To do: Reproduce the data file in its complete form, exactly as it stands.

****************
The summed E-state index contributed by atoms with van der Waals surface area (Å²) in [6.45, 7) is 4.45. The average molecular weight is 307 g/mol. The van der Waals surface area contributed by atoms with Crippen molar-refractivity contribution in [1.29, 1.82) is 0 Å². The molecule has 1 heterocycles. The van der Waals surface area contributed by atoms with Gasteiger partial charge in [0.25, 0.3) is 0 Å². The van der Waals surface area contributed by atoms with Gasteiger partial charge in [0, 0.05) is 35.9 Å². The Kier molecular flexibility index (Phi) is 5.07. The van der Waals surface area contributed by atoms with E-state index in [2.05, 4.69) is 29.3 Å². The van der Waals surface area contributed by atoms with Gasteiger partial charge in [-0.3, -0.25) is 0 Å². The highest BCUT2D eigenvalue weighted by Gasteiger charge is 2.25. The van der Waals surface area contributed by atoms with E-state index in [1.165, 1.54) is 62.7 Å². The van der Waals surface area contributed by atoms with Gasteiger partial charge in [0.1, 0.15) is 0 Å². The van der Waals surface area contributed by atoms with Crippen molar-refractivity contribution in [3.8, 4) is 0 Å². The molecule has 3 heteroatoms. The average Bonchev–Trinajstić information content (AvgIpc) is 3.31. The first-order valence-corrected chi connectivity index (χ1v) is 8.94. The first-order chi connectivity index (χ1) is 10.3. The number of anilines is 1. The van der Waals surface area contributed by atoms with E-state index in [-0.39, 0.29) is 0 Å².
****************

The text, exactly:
The summed E-state index contributed by atoms with van der Waals surface area (Å²) in [6.45, 7) is 4.45. The average molecular weight is 307 g/mol. The van der Waals surface area contributed by atoms with Crippen molar-refractivity contribution in [1.29, 1.82) is 0 Å². The molecule has 1 heterocycles. The van der Waals surface area contributed by atoms with Gasteiger partial charge in [0.25, 0.3) is 0 Å². The van der Waals surface area contributed by atoms with Gasteiger partial charge in [0, 0.05) is 35.9 Å². The Kier molecular flexibility index (Phi) is 5.07. The van der Waals surface area contributed by atoms with E-state index in [2.05, 4.69) is 29.3 Å². The van der Waals surface area contributed by atoms with Gasteiger partial charge in [-0.3, -0.25) is 0 Å². The highest BCUT2D eigenvalue weighted by Gasteiger charge is 2.25. The van der Waals surface area contributed by atoms with E-state index in [1.165, 1.54) is 62.7 Å². The van der Waals surface area contributed by atoms with Gasteiger partial charge in [0.1, 0.15) is 0 Å². The van der Waals surface area contributed by atoms with Crippen molar-refractivity contribution in [3.8, 4) is 0 Å². The molecule has 3 heteroatoms. The average Bonchev–Trinajstić information content (AvgIpc) is 3.31. The first-order valence-corrected chi connectivity index (χ1v) is 8.94. The first-order chi connectivity index (χ1) is 10.3. The number of anilines is 1. The van der Waals surface area contributed by atoms with E-state index in [-0.39, 0.29) is 0 Å².